SIGGRAPH Art Gallery, Part I
Issue: Volume: 29 Issue: 8 (Aug 2006)

SIGGRAPH Art Gallery, Part I

Over the past 40 years, innovations in digital technology have enabled the integration of technical accomplishment with artistic expression, thereby fostering art endeavors that explore new territories and cross traditional boundaries. To this end, the SIGGRAPH 2006 Art Gallery, titled Intersections, examines this merging of creativity, concept, and technique.

The Art Gallery is estimated to be the world’s largest, featuring works that combine innovative computer graphics and interactive techniques with artistic practice. Juried pieces from 150 artists, researchers, and technologists from 16 countries were selected for their ability to provoke thought, explore ideas in innovative ways, address contemporary issues, interactively engage the viewer in the unfolding of meaning, and captivate the viewer’s intellectual and creative self.   “These are some of the most innovative digital artists in the world. The breadth and depth of the content is staggering,” says Bonnie Mitchell, SIGGRAPH 2006 Art Gallery chair from Bowling Green State University. “It is inspiring to see people creatively pushing the boundary of what can be done when art and technology collide.”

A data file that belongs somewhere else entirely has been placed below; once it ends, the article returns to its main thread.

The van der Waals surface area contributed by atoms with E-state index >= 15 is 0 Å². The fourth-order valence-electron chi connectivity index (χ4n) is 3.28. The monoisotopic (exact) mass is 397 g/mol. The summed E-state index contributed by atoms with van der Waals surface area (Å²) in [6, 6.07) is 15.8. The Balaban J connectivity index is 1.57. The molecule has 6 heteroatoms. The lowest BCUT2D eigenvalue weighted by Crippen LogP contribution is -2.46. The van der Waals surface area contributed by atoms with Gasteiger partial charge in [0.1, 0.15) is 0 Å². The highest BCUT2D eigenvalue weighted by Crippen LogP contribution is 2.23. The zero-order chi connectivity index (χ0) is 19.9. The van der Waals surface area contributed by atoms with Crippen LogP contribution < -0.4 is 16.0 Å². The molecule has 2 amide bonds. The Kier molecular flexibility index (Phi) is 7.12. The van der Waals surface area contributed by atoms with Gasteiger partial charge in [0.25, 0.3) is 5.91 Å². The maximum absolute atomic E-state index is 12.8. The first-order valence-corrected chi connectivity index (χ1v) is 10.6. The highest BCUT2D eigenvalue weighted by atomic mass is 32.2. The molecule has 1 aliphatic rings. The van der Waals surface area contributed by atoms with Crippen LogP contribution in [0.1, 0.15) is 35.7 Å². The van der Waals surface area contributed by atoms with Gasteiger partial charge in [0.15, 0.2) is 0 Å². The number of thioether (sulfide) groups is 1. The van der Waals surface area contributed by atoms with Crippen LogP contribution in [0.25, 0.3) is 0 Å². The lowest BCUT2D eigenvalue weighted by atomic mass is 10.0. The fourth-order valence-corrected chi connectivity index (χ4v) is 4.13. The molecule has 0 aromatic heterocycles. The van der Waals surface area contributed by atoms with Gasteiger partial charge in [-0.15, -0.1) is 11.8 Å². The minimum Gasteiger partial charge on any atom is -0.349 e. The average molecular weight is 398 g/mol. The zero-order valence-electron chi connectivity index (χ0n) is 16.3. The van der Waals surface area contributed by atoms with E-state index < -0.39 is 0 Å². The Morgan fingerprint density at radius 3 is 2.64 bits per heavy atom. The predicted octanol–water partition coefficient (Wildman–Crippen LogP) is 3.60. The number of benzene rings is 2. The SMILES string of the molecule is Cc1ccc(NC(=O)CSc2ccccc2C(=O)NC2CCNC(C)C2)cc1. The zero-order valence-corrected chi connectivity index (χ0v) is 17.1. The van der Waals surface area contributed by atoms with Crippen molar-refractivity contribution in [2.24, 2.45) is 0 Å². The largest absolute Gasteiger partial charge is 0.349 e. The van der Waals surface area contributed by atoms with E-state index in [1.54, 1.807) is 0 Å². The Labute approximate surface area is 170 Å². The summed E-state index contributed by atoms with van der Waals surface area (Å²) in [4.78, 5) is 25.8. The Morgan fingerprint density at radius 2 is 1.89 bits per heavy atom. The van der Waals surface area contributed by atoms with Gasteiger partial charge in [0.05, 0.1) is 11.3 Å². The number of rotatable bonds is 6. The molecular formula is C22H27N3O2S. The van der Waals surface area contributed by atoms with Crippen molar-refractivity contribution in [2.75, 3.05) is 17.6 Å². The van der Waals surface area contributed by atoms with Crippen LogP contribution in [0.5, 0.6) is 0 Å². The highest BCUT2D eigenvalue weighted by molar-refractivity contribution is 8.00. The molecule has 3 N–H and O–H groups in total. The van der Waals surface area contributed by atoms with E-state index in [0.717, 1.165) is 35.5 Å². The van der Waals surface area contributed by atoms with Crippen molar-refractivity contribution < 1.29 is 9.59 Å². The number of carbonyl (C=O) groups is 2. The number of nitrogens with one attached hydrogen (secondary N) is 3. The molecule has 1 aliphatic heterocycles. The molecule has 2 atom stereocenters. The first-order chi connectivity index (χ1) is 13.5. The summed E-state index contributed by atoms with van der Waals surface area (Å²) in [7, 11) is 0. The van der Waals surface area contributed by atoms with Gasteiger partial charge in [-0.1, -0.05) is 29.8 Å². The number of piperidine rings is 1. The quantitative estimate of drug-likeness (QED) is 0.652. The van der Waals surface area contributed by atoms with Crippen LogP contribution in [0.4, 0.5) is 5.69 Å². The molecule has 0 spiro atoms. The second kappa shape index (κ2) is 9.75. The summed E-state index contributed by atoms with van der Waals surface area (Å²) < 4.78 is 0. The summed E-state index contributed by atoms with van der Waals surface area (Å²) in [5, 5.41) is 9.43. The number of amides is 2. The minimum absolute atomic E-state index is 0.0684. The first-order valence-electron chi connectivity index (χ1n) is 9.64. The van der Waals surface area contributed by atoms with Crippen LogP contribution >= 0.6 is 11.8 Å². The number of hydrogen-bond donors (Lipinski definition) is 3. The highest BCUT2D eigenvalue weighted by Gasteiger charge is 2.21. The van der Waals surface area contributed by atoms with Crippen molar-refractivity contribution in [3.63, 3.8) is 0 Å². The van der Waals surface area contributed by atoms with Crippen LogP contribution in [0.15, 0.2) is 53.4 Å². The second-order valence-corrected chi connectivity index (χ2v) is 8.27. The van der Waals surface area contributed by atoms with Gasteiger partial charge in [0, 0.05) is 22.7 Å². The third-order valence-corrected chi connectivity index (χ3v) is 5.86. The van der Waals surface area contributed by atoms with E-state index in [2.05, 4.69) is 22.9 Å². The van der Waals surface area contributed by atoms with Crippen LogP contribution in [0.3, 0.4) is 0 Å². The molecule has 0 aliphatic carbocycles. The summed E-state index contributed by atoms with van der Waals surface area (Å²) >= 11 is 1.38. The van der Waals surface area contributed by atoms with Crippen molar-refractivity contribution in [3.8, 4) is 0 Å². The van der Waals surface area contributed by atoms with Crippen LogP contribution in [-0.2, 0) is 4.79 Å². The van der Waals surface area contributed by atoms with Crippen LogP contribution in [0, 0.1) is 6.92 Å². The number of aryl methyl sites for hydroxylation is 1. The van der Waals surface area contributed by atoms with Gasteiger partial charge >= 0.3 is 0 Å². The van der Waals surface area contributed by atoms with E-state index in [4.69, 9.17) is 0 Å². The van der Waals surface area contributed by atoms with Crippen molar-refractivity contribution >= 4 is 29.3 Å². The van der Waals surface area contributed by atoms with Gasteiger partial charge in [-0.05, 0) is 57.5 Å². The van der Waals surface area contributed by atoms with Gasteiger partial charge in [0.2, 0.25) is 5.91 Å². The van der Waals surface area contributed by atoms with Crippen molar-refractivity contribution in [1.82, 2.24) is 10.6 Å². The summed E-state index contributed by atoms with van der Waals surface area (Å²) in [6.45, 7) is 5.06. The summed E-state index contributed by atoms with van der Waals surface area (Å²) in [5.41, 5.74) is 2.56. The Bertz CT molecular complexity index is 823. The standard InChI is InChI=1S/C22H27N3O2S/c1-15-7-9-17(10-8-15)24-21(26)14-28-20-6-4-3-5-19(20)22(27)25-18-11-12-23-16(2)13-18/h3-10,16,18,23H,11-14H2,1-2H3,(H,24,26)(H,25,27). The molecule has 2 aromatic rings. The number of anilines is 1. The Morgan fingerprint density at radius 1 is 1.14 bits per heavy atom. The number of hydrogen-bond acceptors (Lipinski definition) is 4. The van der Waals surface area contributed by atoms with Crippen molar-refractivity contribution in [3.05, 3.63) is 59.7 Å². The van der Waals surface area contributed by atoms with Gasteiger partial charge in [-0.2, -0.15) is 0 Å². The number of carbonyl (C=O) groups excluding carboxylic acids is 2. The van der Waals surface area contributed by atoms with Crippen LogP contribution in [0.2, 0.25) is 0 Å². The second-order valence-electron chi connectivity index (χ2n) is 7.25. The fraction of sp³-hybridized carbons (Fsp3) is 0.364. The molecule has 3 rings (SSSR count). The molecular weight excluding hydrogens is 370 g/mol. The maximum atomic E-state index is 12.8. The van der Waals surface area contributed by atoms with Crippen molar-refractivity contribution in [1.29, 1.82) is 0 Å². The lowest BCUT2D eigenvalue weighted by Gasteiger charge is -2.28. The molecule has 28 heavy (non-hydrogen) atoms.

The range of content also includes artistic computer animations ranging from abstract art to experimental narrative to creative music videos. “Regardless of approach, the animations are expressively different from traditional animation and exemplify some of the most creative work being done in the fi eld of art animation today,” states Mitchell, who notes that the SIGGRAPH 2006 artists and performers are defi ning a brave new direction for art.
A selection of works from the gallery is presented on these pages. —Karen Moltenbrey

Murat Germen: Reading the Space as an Entity—
Galleria Vittorio Emanuele, Milan, Italy Using panoramic
photography, images such as this open the viewer’s eyes to a
wider view of what would have been a singular subject.

Gene Greger: Psychopharmacology This digital print
reflects the delicate mental state in which the artist once found
himself. To this end, he used an iterative process to overlay pills
atop a portrait of himself.

Philip George: Mnemonicon 23 The recent work in this
series (the original file is constantly updated) explores the idea
of memory floating in a constructed tide of mnemonic icons.

Øyvind Kolås: Nå av da (Now by Then) An interactive video
mirror installation, the image is constantly evolving; thus, the
present is always a product of the past.

Marte Newcombe: Soothsayers Born in the 3D world as a
sculpture and transferred into the 2D realm, this work unites the
physicality of machines with the intellectual aspect of the computer.

  Terry Calen: 0512 The bold geometric lines of this 3D image
explore the artistic value of structure.

Sachiko Kodama: MorphoTower / Spiral Swirl This organic
tower responds dynamically to its magnetic environment.